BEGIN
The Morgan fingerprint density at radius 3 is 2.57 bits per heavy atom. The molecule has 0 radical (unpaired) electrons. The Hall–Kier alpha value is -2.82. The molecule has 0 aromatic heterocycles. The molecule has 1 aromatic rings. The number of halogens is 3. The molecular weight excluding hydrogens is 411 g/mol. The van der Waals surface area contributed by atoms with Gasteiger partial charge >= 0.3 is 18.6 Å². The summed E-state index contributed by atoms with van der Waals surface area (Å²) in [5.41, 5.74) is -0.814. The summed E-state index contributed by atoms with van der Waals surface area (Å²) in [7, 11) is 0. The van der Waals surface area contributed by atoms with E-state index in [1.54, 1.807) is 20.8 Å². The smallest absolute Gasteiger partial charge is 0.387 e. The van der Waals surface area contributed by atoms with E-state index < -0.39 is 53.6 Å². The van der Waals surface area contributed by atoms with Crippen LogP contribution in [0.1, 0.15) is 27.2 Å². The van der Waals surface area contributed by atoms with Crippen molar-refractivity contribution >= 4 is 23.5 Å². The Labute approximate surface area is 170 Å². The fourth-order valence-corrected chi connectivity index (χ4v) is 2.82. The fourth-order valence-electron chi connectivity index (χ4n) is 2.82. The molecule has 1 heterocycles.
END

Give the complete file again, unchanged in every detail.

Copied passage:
The Morgan fingerprint density at radius 3 is 2.57 bits per heavy atom. The molecule has 0 radical (unpaired) electrons. The Hall–Kier alpha value is -2.82. The molecule has 0 aromatic heterocycles. The molecule has 1 aromatic rings. The number of halogens is 3. The molecular weight excluding hydrogens is 411 g/mol. The van der Waals surface area contributed by atoms with Gasteiger partial charge >= 0.3 is 18.6 Å². The summed E-state index contributed by atoms with van der Waals surface area (Å²) in [5.41, 5.74) is -0.814. The summed E-state index contributed by atoms with van der Waals surface area (Å²) in [7, 11) is 0. The van der Waals surface area contributed by atoms with E-state index in [1.54, 1.807) is 20.8 Å². The smallest absolute Gasteiger partial charge is 0.387 e. The van der Waals surface area contributed by atoms with E-state index < -0.39 is 53.6 Å². The van der Waals surface area contributed by atoms with Crippen LogP contribution in [0.1, 0.15) is 27.2 Å². The van der Waals surface area contributed by atoms with Crippen molar-refractivity contribution >= 4 is 23.5 Å². The Labute approximate surface area is 170 Å². The fourth-order valence-corrected chi connectivity index (χ4v) is 2.82. The fourth-order valence-electron chi connectivity index (χ4n) is 2.82. The molecule has 1 heterocycles.